The Force Within
by John W. Steele
Table of Contents|
parts: 1, 2, 3, 4, 5
Reggie Suggins knew something was wrong the moment he walked inside the condo he shared with Nora in Ponderosa Gardens. Nora, his wife, was gone again. Lately she spent most of her time at the gym. Reggie worked ten hours a day, six days a week at Lumber King, and he always arrived home around seven pm. Not long ago she’d have had a meal waiting for him when he got in, like a couple of hot dogs or a frozen pizza that she’d heat up in the microwave. But for a while now there’d been nothing on the table when he got home.
The pictures of them together that they shared on social media were gone as well. Only a few photos of her in a skin-tight yoga suit remained. He went into her bedroom and opened the bottom drawer of the dresser. The blond wig she sometimes wore when they had sex was missing; she hadn’t worn it in a long time.
He never said anything about her weight because he thought she was hot the way she was, but lately she seemed to have shrunk. She mentioned something about twenty pounds in one of the brief cell exchanges they shared when he was at work. But these conversations were little more than a checklist of chores he needed to do. He sometimes thought Nora was out of his league, but she seemed satisfied as long as he paid the bills.
Despite his lackluster marriage, Reggie was a popular figure on the job. He sold a little crank on the side that he got from Moses the dealer down in the city. The delivery drivers ate it like candy, and this hustle made him enough extra money to buy Nora the little things women like to have, like fancy perfume and designer underwear. Sometimes he felt paranoid but, so far, there were no operatives, and he shook it off as just part of doing business. Besides, a little tweak was nice once in a while when things turned shitty.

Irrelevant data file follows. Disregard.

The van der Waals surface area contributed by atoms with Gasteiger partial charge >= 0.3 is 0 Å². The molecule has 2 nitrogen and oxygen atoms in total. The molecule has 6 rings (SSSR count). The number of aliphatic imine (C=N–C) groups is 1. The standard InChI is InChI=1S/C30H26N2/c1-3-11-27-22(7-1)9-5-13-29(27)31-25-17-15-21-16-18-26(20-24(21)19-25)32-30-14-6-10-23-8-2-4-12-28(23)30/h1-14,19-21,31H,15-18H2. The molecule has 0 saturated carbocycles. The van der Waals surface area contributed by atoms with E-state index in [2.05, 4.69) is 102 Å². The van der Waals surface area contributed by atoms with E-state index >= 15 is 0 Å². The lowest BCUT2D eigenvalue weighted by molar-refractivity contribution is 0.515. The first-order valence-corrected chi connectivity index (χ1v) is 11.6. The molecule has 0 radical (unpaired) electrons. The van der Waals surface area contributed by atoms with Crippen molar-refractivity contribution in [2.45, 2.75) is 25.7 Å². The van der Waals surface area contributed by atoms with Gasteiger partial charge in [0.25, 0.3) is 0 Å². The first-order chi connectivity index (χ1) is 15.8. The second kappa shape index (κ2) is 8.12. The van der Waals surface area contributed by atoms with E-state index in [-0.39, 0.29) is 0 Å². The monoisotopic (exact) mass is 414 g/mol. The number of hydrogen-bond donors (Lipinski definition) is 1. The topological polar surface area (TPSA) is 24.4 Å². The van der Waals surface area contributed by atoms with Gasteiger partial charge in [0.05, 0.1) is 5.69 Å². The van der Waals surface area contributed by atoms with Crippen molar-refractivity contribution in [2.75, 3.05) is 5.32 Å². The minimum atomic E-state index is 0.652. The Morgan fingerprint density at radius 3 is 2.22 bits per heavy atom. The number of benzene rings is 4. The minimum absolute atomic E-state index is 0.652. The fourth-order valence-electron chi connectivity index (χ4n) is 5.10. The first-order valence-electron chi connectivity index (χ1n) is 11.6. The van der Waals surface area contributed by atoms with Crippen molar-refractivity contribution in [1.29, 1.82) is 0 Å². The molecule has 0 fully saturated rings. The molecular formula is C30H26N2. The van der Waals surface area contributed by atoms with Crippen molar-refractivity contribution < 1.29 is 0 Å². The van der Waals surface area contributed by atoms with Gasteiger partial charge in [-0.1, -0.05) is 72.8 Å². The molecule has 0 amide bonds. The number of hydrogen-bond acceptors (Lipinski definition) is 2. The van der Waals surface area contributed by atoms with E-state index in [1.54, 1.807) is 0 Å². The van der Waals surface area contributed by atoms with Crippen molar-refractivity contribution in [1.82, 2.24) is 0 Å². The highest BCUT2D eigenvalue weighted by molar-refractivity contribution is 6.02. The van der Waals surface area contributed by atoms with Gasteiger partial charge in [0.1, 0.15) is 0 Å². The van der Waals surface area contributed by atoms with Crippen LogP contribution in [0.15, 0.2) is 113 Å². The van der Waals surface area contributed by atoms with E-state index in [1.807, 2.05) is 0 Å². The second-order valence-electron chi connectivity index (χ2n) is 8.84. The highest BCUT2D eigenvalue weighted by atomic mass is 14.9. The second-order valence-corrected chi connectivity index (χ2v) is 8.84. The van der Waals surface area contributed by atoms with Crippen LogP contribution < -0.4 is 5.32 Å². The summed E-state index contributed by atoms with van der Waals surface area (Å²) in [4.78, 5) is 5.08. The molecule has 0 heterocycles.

But lately everything gelled. The thought that Nora might be cheating on him drove him crazy, like drive his fist through the door crazy. And there was something else, something weird. He decided to contact an old friend he had made at the psych center years ago. Reggie called him and made an appointment.
* * *
The therapist’s name was Taylor Hudson, and he was a crisis intervention counselor at the community Mental Health Clinic. When Reggie walked into Taylor’s cube — a tiny compartment located in the old Art Theater — pictures of Freud, Hendrix, and Malcolm X hung on the wall.
Taylor was an unassuming man with a scruffy beard and a wide smile. He wore a red and blue tie dye and had a pony tail that hung to his belt. When he saw Reg, his eyes lit up, and he reached out his hand. “Reggie, long time no speak. How the heck are you?” They shook hands. Taylor gestured to a chair. “Sit down.”
They chatted for a while, and Reggie said, “Doc” — Reggie always called him Doc — “I need to talk to you about something.”
“Sure, Reg.” The smile drained from Taylor’s face. “Before we begin, I want you to know that I know what you’re up to. Look at you, Reg. Your hands are trembling, and you’ve been picking at yourself. I’m a psychologist not a doctor.”